Solving the Hard-to-Shop-For-Mother Quandary: A Little Macaroni and a lot of Inner Child

“Remember when you used to make me cards and presents for Christmas?”

I should never have made her that scrap-wood jewelery box when I was 8 -- I set the bar too high.

My mother, my wing-woman, is an Italian-Irish Catholic Canadian, but I swear, she’s got that New York City Jewish Mother knack for instilling a stomach-churning sense of guilt.

“I always liked it when you made me cards and presents for Christmas.”

She said this to me one December 22nd as she drove me home from college. I had just grumbled something inaudible about being behind on my gift-buying. Not 30 minutes had passed since I was freed from the relentless push of the semester’s end and I was worn out from two weeks of exams and term papers. There had been no time to eat and sleep let alone tackle the NYC holiday shopping crowds. Not surprisingly, I was in that typical student mode of pure selfishness. Forget holiday shopping and bow making. Forget fa la la la laaaing and joy to the world. I was going to sleep for the next 24 hours… some one else could deck the halls.

My mother, like all mothers, is a notoriously bad person to draw in Secret Santa. Shopping for her Christmas gifts makes me sweat, ties knots in my stomach, and often causes hyperventilation — I started carrying a brown paper bag with me when I hit the mall in Santa mode. Yet, once upon a time, all I had to give her for Christmas was a glittered construction paper and doily card gingerly assembled during afternoon craft hour.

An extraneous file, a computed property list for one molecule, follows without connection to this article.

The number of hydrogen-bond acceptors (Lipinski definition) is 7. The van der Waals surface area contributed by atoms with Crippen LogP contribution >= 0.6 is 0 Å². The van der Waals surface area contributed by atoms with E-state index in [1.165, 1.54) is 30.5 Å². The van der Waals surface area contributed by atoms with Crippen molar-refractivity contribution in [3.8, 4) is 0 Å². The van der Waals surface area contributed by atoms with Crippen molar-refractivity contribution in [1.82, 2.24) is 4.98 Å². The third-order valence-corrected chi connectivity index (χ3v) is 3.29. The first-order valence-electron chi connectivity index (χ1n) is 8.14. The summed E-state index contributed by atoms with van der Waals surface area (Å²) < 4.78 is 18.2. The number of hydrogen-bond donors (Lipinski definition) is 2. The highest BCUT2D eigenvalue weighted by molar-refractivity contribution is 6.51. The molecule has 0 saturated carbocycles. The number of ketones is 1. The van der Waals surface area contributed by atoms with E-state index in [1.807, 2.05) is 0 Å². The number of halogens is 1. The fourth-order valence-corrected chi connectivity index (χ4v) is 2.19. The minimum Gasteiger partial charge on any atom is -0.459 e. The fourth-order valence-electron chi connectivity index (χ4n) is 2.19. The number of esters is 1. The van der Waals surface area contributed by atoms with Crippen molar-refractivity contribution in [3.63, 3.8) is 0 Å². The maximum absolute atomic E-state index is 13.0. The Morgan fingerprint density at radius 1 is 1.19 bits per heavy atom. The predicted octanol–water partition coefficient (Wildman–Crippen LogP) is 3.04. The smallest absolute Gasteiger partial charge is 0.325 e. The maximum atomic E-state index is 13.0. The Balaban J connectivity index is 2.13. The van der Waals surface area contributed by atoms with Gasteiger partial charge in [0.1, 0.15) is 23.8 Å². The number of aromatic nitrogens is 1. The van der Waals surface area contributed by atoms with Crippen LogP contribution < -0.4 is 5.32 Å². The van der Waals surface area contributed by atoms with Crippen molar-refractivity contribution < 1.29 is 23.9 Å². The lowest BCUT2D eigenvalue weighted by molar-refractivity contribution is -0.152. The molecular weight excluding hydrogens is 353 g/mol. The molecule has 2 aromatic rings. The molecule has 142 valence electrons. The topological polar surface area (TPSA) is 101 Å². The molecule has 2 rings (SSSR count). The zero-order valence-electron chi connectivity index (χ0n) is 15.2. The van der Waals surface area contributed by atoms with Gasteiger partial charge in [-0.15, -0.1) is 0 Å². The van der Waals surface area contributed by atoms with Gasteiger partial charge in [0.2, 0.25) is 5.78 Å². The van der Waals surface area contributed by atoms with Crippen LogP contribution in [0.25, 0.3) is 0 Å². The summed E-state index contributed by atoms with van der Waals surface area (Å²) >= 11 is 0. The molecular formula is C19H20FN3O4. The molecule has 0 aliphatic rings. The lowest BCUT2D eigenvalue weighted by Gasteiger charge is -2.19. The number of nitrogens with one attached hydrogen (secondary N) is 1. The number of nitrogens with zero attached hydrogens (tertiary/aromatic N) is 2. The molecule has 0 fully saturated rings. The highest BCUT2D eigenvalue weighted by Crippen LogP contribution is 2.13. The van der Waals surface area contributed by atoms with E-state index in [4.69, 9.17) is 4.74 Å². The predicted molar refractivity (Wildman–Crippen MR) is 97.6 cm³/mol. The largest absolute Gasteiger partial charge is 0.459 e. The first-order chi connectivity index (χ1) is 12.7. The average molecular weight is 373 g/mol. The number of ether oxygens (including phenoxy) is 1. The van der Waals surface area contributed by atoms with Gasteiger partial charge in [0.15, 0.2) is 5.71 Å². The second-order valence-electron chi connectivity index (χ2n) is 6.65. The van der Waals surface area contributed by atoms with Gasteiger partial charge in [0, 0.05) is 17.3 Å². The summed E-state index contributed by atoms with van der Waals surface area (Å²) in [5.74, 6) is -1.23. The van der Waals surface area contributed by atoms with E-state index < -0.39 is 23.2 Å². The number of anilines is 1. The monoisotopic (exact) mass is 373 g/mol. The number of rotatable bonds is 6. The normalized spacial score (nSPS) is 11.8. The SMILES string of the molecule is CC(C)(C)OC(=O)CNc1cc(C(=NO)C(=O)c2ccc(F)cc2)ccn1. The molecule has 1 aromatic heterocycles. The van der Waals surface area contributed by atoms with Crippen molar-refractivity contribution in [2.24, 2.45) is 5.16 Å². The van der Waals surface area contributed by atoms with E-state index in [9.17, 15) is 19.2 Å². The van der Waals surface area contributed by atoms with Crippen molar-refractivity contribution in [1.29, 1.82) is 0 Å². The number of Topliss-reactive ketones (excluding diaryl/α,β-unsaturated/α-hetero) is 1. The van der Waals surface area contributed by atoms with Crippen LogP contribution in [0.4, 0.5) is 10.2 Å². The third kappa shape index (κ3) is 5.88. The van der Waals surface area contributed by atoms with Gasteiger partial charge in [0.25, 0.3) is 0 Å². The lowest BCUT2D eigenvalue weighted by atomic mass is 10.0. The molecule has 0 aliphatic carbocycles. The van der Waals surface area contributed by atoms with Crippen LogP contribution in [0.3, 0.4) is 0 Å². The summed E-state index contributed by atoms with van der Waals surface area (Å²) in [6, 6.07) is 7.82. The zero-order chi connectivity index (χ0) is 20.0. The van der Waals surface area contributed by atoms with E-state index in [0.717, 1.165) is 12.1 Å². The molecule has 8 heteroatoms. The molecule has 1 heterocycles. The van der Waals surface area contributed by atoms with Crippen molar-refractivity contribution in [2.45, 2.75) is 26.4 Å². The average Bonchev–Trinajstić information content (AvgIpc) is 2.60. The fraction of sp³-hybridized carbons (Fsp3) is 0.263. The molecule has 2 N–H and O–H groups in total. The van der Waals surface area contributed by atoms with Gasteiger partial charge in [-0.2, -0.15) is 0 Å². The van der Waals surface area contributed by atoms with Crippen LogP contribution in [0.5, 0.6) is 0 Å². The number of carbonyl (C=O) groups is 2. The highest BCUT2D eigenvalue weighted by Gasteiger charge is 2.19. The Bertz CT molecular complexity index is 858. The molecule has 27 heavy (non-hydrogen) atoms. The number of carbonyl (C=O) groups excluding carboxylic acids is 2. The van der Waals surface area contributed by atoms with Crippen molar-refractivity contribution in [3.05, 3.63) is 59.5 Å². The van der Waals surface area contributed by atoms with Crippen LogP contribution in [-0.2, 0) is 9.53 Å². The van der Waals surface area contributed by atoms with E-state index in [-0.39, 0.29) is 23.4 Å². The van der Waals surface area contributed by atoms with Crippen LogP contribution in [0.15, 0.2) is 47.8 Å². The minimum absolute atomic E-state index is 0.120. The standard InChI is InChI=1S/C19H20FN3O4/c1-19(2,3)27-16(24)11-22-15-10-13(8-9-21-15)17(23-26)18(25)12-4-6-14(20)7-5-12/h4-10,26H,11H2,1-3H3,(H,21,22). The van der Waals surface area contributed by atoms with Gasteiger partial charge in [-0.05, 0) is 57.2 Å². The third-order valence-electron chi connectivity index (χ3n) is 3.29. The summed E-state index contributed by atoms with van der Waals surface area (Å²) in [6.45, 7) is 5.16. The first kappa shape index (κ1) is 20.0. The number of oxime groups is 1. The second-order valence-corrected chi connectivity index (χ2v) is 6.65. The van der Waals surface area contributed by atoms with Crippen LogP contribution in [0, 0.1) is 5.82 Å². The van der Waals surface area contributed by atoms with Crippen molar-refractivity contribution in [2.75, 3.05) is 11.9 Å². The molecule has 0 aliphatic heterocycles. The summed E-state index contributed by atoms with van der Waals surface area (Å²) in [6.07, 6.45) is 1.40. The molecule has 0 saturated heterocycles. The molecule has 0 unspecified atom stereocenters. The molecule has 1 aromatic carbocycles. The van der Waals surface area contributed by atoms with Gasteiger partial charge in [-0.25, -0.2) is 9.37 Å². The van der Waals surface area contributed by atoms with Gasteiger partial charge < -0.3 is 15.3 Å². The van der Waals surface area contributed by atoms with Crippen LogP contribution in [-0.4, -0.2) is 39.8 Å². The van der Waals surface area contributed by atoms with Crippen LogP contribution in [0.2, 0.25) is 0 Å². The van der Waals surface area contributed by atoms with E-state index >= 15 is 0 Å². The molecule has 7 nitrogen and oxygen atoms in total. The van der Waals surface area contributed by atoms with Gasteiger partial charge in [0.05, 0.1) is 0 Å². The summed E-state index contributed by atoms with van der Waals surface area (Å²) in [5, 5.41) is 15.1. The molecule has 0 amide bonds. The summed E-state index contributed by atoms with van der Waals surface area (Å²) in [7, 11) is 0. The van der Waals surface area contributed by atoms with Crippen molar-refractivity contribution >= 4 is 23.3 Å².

Mum had made a good point (one I’m not entirely sure she meant to make) — homemade presents are not only more thoughtful, they’re also easier: standards are lower.

A summer vacation scrapbook? Who doesn't love a sentimental photo album, witfully assembled?

At home, bedraggled but eager to please, I rummaged through drawers and bins on a hunt for stowed-away crafting supplies. I should never have made her that scrap-wood jewelery box when I was 8 — I had set the resourceful bar high. Many years later, the only materials at my disposal were faded construction paper, colored string, and macaroni.